Snack Attack Parents' goal: Turning around junk food junkies

September 15, 1993|By Karol V. Menzie | Karol V. Menzie,Staff Writer

No doubt about it -- there's absolutely nothing like a little reading, writing and arithmetic for stirring up an appetite. By 2 o'clock all the zeros look like bagels, the triangles like tortilla chips. A is for apple, B is for biscuit, C is for carrot, D is for doughnut . . .

And the hordes arrive home from school ravenous. "MO-om, what can I eat?"

Good question.

What can young people snack on that's nutritious and filling, but not full of fat and calories, tasty but not torpor-inducing, easy to fix and not expensive?

"People tend to think of a snack as candy or cookies or cake," says Amy Kovar, a registered dietitian and pediatric nutritionist at the Johns Hopkins Children's Center. "But if you look it up in the dictionary, it's a small amount of food between meals. People need to change their perspective on snacks."

Parents should try to offer snacks that provide more than calories and energy, Ms. Kovar says. "With things like cheese and crackers, there're some vitamins, some minerals."

She suggests parents designate a jar, drawer or portion of the refrigerator as a snack area, and fill it with suitable snacks in individual portions.

"Especially since we're getting into the latchkey situation," she says, with children coming home to an empty house. Having a certain place where they can always find appropriate snacks is important, she says.

She suggests parents stock the snack area with small boxes of raisins, graham crackers, cheese cubes, cut-up fruit and cut-up vegetables. Snacks that require some parental preparation could made over the weekend, or on the evening before, so children need only reach in and select what they'd like.

Young children with a parent or other care-provider available might like snacks such as "ants on a log" (banana, peanut butter, raisins) or "sailboats" (apple wedges, cheese triangle on toothpick), or banana rolls (banana slices spread with peanut butter and rolled in crisp cereal, such as Rice Krispies, or granola). "It gives them an activity as well as a snack," she says.

Ann Schrader, a Denver mother of two who runs her own advertising specialty business, says, "I'm a mom who walks a real moderate line. We do a variety of things," for snacks, ranging from Kool-Aid drinks to pretzels to iced herbal teas sweetened with a little honey.

Collecting 'Healthy Yummies'

Ms. Schrader and her husband discovered when they had children that the kids weren't always enthralled with things their health-conscious parents considered essential. So Ms. Schrader embarked on an experiment, testing recipes and getting family votes on what people liked or didn't like. Her goal was to put together a collection of recipes for family use, but the recipes turned into a cookbook, "Healthy Yummies for Young Tummies," (Rutledge Hill Press, 1993, $14.95).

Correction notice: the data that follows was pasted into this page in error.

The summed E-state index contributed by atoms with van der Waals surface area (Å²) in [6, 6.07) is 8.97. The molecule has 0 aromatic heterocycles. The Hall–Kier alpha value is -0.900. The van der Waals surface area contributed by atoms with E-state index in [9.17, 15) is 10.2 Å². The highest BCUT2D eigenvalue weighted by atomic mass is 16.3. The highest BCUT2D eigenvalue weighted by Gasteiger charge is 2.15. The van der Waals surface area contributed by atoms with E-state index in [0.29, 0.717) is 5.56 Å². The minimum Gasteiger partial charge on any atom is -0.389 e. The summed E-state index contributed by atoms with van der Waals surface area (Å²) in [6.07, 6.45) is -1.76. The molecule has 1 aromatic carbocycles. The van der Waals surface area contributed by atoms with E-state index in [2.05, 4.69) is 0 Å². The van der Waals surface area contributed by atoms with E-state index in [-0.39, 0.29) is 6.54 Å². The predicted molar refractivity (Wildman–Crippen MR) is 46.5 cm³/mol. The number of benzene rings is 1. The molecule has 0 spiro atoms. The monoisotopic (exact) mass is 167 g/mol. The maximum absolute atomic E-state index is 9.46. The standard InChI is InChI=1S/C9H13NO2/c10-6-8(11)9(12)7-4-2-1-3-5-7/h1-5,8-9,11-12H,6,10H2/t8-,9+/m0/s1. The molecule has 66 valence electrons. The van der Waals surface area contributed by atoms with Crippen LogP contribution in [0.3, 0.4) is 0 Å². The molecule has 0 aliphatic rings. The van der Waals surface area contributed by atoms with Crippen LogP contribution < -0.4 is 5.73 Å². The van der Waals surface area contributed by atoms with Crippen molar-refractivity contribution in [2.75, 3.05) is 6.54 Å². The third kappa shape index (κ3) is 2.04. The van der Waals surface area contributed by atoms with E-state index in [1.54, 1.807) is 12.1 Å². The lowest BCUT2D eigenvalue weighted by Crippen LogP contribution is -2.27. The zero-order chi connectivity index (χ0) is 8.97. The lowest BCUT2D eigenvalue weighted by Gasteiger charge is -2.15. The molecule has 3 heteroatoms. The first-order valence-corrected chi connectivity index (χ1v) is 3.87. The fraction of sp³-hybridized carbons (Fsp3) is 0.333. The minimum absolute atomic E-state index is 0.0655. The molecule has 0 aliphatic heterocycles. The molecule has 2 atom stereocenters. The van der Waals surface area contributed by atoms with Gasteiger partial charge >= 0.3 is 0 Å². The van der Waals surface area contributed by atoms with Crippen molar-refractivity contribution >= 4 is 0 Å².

Ms. Schrader, a working mom, tries to make dishes do double duty, appearing with dinner one night, then as a snack the next day. "One night I might make soup and corn bread and the next day serve the corn bread warmed up, with a little honey on it.

"I don't make a lot of cookies and things like that," Ms. Schrader says, "it's more an occasional thing." Nor do her children expect such treats all the time: "My kids really love it when you cut up celery and carrots and dip them in fat-free ranch dressing."

How much should children eat when they come home from school? It depends on each child's size, weight, metabolism, and activity level, says Ms. Kovar of Hopkins Children's Center. "A general rule is to make sure they're not eating too close to a meal -- for one hour before meal time, no snacks. Or limit snacks to right after school."

Variety and balance are the keys, she says. A muffin, though it may be higher in fat than other snacks, is fine once a week; parents who have time to make their own baked snacks can regulate the fat and sugar.

"A lot of people think a snack is a negative," Ms. Kovar says. "But snacks are a necessary way for children to get the amount of nutrients they need."

She noted, for instance, that a child who weighs 22 pounds needs roughly 1,000 calories a day. To a weight-conscious adult who's ever tried to stick to a 1,200-calorie diet, that may sound like a lot. But adults eat for weight-maintenance, she says, while children need to eat for growth.

Adolescents could require 2,500 to 3,500 calories a day, she says.

How does your child grow?

"The bottom line is, how are they growing? If they're not growing inappropriately, gaining weight, they are probably getting what they need."

Snack time, like meal time, is an opportunity to teach children about nutrition, and to help them form life-long, good-eating habits.

"Parents have to set an example as well," says Cathy Kapica, a registered dietitian and certified home economist. "You can't expect kids to eat healthy if their parents don't."

It's important to avoid snacks that are high in fat, she says, and to make sure children are getting enough fruits and vegetables.

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